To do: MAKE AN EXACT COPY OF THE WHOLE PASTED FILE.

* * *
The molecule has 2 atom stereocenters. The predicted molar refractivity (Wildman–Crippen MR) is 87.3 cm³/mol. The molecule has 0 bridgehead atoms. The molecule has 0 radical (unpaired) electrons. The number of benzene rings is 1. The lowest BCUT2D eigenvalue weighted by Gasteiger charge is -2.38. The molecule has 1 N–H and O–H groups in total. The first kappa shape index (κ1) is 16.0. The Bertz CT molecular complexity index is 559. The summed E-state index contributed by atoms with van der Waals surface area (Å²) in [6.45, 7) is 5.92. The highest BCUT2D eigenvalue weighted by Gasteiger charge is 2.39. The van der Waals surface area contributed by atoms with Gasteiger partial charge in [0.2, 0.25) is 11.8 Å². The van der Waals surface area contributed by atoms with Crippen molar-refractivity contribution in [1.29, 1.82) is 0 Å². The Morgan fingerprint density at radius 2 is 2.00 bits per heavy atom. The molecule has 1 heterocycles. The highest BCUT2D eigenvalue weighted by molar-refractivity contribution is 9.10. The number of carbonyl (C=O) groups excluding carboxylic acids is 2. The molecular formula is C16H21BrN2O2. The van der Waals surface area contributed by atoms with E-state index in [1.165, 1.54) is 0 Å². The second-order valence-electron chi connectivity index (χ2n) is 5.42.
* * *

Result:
The molecule has 2 atom stereocenters. The predicted molar refractivity (Wildman–Crippen MR) is 87.3 cm³/mol. The molecule has 0 bridgehead atoms. The molecule has 0 radical (unpaired) electrons. The number of benzene rings is 1. The lowest BCUT2D eigenvalue weighted by Gasteiger charge is -2.38. The molecule has 1 N–H and O–H groups in total. The first kappa shape index (κ1) is 16.0. The Bertz CT molecular complexity index is 559. The summed E-state index contributed by atoms with van der Waals surface area (Å²) in [6.45, 7) is 5.92. The highest BCUT2D eigenvalue weighted by Gasteiger charge is 2.39. The van der Waals surface area contributed by atoms with Gasteiger partial charge in [0.2, 0.25) is 11.8 Å². The van der Waals surface area contributed by atoms with Crippen molar-refractivity contribution in [1.29, 1.82) is 0 Å². The Morgan fingerprint density at radius 2 is 2.00 bits per heavy atom. The molecule has 1 heterocycles. The highest BCUT2D eigenvalue weighted by molar-refractivity contribution is 9.10. The number of carbonyl (C=O) groups excluding carboxylic acids is 2. The molecular formula is C16H21BrN2O2. The van der Waals surface area contributed by atoms with E-state index in [1.165, 1.54) is 0 Å². The second-order valence-electron chi connectivity index (χ2n) is 5.42.